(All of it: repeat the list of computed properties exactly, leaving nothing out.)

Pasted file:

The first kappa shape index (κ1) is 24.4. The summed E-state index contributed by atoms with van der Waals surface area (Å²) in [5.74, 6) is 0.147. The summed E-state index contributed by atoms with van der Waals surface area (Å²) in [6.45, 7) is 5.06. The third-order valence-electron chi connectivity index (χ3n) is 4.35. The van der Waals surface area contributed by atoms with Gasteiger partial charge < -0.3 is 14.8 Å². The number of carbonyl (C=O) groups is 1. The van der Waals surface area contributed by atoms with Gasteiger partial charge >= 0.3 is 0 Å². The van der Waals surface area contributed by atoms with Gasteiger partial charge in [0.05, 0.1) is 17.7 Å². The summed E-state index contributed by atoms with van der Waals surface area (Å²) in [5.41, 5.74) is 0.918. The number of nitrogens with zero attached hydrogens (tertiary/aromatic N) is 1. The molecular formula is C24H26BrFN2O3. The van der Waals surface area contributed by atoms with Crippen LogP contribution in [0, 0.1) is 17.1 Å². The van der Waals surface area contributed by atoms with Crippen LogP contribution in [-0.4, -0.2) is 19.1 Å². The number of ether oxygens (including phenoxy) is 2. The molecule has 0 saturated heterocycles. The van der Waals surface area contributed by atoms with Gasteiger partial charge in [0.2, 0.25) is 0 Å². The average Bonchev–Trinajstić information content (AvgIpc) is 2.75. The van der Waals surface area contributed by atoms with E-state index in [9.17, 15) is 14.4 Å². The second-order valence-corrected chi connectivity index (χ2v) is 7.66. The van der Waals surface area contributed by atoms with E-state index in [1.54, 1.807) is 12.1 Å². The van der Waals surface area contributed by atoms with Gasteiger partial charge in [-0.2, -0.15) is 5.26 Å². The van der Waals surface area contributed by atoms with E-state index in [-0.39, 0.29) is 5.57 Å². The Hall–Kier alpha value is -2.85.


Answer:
The first kappa shape index (κ1) is 24.4. The summed E-state index contributed by atoms with van der Waals surface area (Å²) in [5.74, 6) is 0.147. The summed E-state index contributed by atoms with van der Waals surface area (Å²) in [6.45, 7) is 5.06. The third-order valence-electron chi connectivity index (χ3n) is 4.35. The van der Waals surface area contributed by atoms with Gasteiger partial charge < -0.3 is 14.8 Å². The number of carbonyl (C=O) groups is 1. The van der Waals surface area contributed by atoms with Gasteiger partial charge >= 0.3 is 0 Å². The van der Waals surface area contributed by atoms with Gasteiger partial charge in [0.05, 0.1) is 17.7 Å². The summed E-state index contributed by atoms with van der Waals surface area (Å²) in [5.41, 5.74) is 0.918. The number of nitrogens with zero attached hydrogens (tertiary/aromatic N) is 1. The molecular formula is C24H26BrFN2O3. The van der Waals surface area contributed by atoms with Crippen LogP contribution in [0, 0.1) is 17.1 Å². The van der Waals surface area contributed by atoms with Crippen LogP contribution in [-0.4, -0.2) is 19.1 Å². The number of ether oxygens (including phenoxy) is 2. The molecule has 0 saturated heterocycles. The van der Waals surface area contributed by atoms with Gasteiger partial charge in [0.2, 0.25) is 0 Å². The average Bonchev–Trinajstić information content (AvgIpc) is 2.75. The van der Waals surface area contributed by atoms with E-state index in [9.17, 15) is 14.4 Å². The second-order valence-corrected chi connectivity index (χ2v) is 7.66. The van der Waals surface area contributed by atoms with E-state index in [1.54, 1.807) is 12.1 Å². The van der Waals surface area contributed by atoms with Gasteiger partial charge in [-0.2, -0.15) is 5.26 Å². The van der Waals surface area contributed by atoms with E-state index in [-0.39, 0.29) is 5.57 Å². The Hall–Kier alpha value is -2.85.